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IDENTITY THIEF

Traveling America: Locations and Design
While a majority of IDENTITY THIEF takes place during Sandy and Diana's epic road trip from Winter Park, Florida, to Denver, Colorado, the crew shot the lion's share of the production in Atlanta, Georgia.  "We scouted a lot of states, but the interesting thing about Georgia was that there are a lot of very different landscapes and terrains throughout the state that are not far from downtown Atlanta," explains Abdy.  "By shooting in Georgia we were able to find locations to cover all of the states [including Florida, North Carolina, Wisconsin, Colorado, Missouri, Kansas, Illinois, Tennessee, Kentucky and naturally, Georgia] the story tracks through.  All we had to do was send a small unit to get some of the iconic landmarks and landscapes of various cities traveling in motion."

Gordon expounds upon his producer's note: "We needed to make Georgia look like Diana and Sandy traveled from just outside Orlando all the way to Denver.  We had to capture the look of all the states that were on that journey, so it was a real challenge.  Shepherd Frankel, our production designer, did an amazing job finding all of the different looks we needed to make it feel like a long journey."

For Frankel, who has collaborated on all of Gordon's movies, the challenge wasn't just shooting a road trip movie in one state, but also creating the enormous number of sets needed for the film.  "When I first read the script, I thought, 'Wow!  This is fantastic!'" recalls Frankel.  "But when I broke down the screenplay, I saw that it covered 10 states and 94 sets.  I asked myself, 'How are we going to get 10 states and all of those environments in and around the Atlanta area?'  
"In a road trip film, the key is to show topography and the geography when our actors are in various places," he continues.  "So one of the first things I did was put together a roadmap that showed the journey and made sense of the timeline and where they were in relation to the script, and how long it actually took to get places.  That way, we could have a roadmap that we could scout and figure out how to pull it off."

Another challenge for the production was putting the lead actors in the small confined space that was Sandy's rental car for significant periods of time.  Explains Stuber: "When you shoot a road movie, there is obviously a lot of driving and the various car rigs give you an advantage of being able to cross-shoot in the car scenes so you don't have to do each actor's coverage separately.  This way, all the jokes feel organic.  However, the actors are stuck in a car with seat belts and can't move around their environment, so we better be funny."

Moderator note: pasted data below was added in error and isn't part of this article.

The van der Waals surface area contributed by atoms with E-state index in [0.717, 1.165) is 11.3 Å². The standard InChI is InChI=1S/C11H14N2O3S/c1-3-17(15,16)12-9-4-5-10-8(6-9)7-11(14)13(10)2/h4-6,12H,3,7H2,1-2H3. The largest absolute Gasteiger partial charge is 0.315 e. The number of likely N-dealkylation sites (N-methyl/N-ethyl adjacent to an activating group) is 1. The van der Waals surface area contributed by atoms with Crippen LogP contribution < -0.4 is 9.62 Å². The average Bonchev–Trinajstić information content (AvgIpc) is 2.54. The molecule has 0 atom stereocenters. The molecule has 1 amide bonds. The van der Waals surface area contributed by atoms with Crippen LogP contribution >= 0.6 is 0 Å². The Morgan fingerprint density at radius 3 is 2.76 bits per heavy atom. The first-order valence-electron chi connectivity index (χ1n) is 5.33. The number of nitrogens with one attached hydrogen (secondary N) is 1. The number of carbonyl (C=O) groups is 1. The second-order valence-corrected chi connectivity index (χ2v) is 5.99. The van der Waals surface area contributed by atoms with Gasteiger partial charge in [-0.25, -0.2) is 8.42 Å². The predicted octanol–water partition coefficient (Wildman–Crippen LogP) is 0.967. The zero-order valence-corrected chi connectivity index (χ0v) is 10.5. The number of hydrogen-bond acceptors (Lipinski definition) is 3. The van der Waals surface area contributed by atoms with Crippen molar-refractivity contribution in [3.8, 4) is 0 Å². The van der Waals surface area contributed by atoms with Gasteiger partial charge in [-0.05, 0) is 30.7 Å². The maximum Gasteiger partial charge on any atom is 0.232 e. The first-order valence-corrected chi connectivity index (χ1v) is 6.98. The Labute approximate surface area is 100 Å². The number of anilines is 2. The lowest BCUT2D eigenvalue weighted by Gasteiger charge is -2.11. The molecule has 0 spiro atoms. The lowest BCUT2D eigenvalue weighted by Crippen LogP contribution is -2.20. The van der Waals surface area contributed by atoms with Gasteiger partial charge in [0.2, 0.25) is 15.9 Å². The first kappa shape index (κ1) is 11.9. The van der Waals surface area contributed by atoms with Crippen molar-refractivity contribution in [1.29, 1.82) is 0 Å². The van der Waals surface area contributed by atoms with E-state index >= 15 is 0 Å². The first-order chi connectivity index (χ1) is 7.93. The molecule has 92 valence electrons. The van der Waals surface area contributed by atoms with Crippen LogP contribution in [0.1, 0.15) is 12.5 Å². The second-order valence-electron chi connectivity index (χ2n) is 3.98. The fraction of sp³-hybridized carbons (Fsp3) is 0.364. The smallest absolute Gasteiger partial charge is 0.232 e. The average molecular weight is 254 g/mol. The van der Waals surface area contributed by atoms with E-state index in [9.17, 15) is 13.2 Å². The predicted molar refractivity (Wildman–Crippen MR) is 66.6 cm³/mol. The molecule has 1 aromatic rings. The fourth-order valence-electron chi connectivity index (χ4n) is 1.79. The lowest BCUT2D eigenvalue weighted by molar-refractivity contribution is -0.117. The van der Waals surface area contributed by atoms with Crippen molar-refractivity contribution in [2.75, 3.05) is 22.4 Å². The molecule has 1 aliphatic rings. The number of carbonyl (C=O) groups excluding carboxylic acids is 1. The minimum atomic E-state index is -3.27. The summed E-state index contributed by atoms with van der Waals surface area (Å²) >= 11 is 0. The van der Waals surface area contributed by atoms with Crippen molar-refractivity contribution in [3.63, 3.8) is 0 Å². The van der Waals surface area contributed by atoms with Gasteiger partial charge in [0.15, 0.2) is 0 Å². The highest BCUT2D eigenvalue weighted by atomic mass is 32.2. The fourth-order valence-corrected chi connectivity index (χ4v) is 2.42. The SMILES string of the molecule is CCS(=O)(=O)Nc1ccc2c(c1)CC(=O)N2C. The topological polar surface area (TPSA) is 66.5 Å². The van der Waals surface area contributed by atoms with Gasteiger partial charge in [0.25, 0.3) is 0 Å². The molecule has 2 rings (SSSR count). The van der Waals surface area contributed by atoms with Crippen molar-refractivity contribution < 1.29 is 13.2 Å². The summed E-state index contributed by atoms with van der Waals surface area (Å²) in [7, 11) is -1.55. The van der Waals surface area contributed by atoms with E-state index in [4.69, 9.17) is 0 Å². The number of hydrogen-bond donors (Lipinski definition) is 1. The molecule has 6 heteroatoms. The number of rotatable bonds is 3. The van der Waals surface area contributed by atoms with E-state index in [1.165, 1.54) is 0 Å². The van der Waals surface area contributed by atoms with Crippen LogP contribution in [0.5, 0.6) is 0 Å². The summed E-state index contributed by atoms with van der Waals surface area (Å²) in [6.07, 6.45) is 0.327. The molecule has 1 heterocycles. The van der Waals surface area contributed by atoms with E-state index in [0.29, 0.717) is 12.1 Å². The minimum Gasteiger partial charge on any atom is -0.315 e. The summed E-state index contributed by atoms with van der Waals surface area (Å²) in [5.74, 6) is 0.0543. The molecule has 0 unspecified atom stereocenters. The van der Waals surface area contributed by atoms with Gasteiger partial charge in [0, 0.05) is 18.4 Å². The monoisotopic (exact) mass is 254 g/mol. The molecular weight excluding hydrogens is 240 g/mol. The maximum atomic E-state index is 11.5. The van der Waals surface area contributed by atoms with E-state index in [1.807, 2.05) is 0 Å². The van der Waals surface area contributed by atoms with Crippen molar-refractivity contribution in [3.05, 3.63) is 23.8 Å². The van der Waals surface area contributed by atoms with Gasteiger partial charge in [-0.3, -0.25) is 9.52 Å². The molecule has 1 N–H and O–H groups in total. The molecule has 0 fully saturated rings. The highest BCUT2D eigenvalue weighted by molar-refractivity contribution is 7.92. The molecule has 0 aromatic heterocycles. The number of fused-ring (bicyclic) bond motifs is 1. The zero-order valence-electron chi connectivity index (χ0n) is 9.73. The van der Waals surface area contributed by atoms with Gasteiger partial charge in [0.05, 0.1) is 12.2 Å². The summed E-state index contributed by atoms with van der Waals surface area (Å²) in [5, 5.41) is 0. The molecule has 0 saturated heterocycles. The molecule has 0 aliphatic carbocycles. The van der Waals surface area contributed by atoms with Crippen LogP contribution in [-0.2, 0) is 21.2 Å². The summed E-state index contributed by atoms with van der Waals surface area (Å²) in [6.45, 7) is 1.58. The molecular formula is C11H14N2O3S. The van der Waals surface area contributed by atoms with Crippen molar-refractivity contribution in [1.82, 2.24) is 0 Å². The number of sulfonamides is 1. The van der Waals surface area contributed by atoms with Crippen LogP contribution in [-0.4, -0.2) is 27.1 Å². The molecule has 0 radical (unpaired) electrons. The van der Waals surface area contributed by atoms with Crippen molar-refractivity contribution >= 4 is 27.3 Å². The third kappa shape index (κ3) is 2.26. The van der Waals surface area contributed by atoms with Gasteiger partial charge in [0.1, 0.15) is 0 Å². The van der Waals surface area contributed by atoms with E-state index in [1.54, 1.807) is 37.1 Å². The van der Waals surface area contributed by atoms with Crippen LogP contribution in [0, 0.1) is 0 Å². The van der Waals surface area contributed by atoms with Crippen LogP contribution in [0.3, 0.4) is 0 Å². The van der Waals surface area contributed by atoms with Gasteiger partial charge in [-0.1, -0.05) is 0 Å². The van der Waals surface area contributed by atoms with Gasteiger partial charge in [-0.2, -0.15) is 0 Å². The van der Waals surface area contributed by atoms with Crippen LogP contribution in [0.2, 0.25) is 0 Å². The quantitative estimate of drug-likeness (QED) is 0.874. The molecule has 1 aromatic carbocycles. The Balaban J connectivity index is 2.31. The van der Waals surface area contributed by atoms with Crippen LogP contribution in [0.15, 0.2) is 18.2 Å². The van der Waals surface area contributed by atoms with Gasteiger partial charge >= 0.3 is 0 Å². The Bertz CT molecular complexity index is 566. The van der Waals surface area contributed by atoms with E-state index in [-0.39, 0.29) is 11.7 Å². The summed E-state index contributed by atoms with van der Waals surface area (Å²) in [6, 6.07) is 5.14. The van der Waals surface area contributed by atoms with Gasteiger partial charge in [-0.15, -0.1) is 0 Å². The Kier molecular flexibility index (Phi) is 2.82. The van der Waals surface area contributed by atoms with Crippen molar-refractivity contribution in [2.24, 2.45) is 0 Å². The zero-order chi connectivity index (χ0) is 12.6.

From the first shot that involved Bateman chasing down McCarthy on the shoulder of a Georgia highway, it was clear that the chemistry between the two actors was dynamic.  Abdy recalls that day: "It was awesome to watch Jason and Melissa together for the first time.  You envision how it's going to be, but until you're there with the lights, costumes and cameras you just don't know.  So when the chemistry between your actors comes alive, it's one of the most exciting parts of filmmaking."

For McCarthy, the driving scenes with Bateman were among her favorite moments during the shoot.  "I loved a lot of the driving scenes with Jason because they made me laugh out loud," shares McCarthy.  "I ruined so many takes because Jason just kills me, and it was so fun to sit in the car and say the most insane things back and forth."

For Bateman, the feeling was mutual: "I loved the scenes where Melissa and I were sitting in the car and my character has to deal with all of her absurd behavior and endless stories.  During those scenes, I would pinch the inside of my thighs so that I wouldn't laugh in the middle of the take.  It was somewhat effective, but by the end of the film, my legs were covered in pinch marks.  In the car I also had a great seat to watch Melissa create moments and be as nimble as she is.  She's constantly pivoting and keeping things fresh and making the next take better.  As she became more familiar with how I would react to what she said, she would bend that next beat to where it needed to go.  She's a comedic ninja, and it was so much fun to work with her."

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